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Volokh Conspiracy

Neil Gorsuch on Expanding Access to Legal Services

In an op ed coauthored with former Colorado state supreme court justice Rebecca Love Kourlis, he outlines some ways to make legal services more affordable for the poor and lower middle class.


Justice Neil Gorsuch.


In a recent USA Today op ed coauthored with former Colorado Supreme Court justice Rebecca Love Kourlis, conservative Supreme Court Justice Neil Gorsuch takes up a cause traditionally associated with the political left: expanding access to legal services. As they explain, we can do much to make legal services more affordable for the poor and lower middle class by breaking down barriers to entry into the market:

Sooner or later, almost all of us face a need for legal advice. Maybe we want a will drafted, find ourselves in a divorce, or disagree with our landlord about a lease.  Property disputes, tax questions, automobile accidents: The list goes on. And it's no secret that, even to accomplish the simplest task, hiring a lawyer is expensive — too expensive.

As a result, more and more people today find themselves forced to go it alone in court.  A national study in 2015 found that in 76% of civil cases, at least one party was self-represented…..

As lawyers and judges, we cannot ignore that the problem is partly of our own making. Consider two examples. First, lawyers have historically enjoyed the unusual privilege of regulating themselves, under the authority of state supreme courts. In most states, the profession has used this privilege to erect rules allowing only lawyers to provide "legal services"— no matter how basic the job may be….

Second, the profession has generally insulated the legal industry from market competition. Only lawyers may own or invest in law firms. This restriction on capital investment reduces the number of market participants, which in turn prevents competition from reducing costs.  At your local superstore you may be able to find tax-preparation services or an eye doctor, but you will find no help there for even the simplest legal chore. Both of these longstanding practices protect the entrenched interests of the legal profession at the expense of the clients we are meant to serve..

Fortunately, some states are now trying to address these problems. Just last month, the supreme courts of both Utah and Arizona took bold steps to increase access to justice.  Beginning in 2021, Arizona will recognize a new category of trained, non-lawyer legal professionals who will now be permitted to represent clients in various areas of the law…. Utah took similar steps as part of a two-year pilot program.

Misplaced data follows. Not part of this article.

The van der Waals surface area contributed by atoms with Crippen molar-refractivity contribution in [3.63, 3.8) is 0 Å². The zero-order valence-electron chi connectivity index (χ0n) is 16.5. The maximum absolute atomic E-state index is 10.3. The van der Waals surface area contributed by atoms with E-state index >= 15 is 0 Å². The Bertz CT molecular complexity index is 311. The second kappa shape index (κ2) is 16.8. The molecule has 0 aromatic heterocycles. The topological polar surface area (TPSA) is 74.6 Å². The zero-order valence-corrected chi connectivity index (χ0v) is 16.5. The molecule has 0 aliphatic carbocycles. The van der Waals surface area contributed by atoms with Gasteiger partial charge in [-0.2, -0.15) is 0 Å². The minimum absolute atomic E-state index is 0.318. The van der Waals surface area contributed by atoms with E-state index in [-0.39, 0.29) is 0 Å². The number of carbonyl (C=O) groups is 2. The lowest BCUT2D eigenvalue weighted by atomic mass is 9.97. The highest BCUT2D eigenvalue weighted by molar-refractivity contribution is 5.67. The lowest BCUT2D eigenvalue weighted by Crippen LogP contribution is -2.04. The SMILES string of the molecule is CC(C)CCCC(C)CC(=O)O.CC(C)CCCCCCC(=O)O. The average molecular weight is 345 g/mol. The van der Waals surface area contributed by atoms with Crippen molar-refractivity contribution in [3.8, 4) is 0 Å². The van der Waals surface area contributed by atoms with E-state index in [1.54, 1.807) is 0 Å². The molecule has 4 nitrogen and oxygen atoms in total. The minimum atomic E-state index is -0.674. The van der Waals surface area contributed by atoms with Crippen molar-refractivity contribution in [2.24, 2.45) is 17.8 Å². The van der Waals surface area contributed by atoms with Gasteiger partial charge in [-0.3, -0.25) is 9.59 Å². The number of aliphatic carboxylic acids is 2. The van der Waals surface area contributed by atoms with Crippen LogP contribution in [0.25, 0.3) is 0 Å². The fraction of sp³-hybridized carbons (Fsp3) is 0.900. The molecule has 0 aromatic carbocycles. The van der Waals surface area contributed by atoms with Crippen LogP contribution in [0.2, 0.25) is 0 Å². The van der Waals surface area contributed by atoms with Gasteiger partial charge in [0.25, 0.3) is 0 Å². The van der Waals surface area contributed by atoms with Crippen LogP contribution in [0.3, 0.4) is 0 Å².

Gorsuch and Kourlis are right: Protectionist measures established at the behest of the organized legal profession have too often insulated lawyers from competition. As a result, they have made even basic legal services so expensive that many Americans often cannot afford them.

The reforms they propose are not new. Economists and legal scholars have long advocated reducing barriers to entry into the legal services market and deregulating the legal profession in ways that would increase competition. We can also reduce the cost of legal services by allowing corporate entities to provide legal services, as advocated by legal scholar Gillian Hadfield. This would be an extension of the Arizona-Utah reforms mentioned by Gorsuch and Kourlis, which would allow non-lawyers to have ownership stakes in law firms. The idea that we must bar non-lawyers and corporations from controlling providers of legal services because otherwise the ethics of lawyers might be "corrupted" is silly.  For my part, I have argued for reducing barriers to entry by abolishing the requirement of taking a bar exam, and reducing the number of years would-be lawyers must spend in law school. Many of the reform proposals advanced by scholars actually go much further than the more modest measures Gorsuch and Kourlis endorse.

While Gorsuch and Kourlis' op ed doesn't break much new ground, they have provided a valuable service by giving these ideas such a high-profile endorsement. Hopefully, the support of a prominent Supreme Court justice will help break down the resistance to reform of many in the organized legal profession. Gorsuch's endorsement might also lead more people on the political right to take this important issue seriously.

The sorts of measures Gorsuch and Kourlis advocate are not fool-proof. In some cases, there will be devils lurking in the details. For example, allowing non-lawyers to provide some types of legal services won't help much if the licensing process they have to go through is so onerous, that very few people will actually qualify. Nonetheless, these ideas are worth pursuing. Gorsuch and Kourlis rightly point out that similar reforms have worked well in the UK and elsewhere.

Gorsuch is not the first current Supreme Court Justice to call attention to the need to expand access to legal services. In 2016, Justice Sonia Sotomayor addressed the same issue, and advocated imposing "forced labor" (her term, not mine) on lawyers to require them to provide free services to the poor. While Sotomayor was right to focus on this important problem, her proposed solution has very serious moral and practical flaws, which I summarized here. Gorsuch and Kourlis' approach is more promising. We should not impose forced labor on lawyers - or anyone else. But we should expose them to greater competition.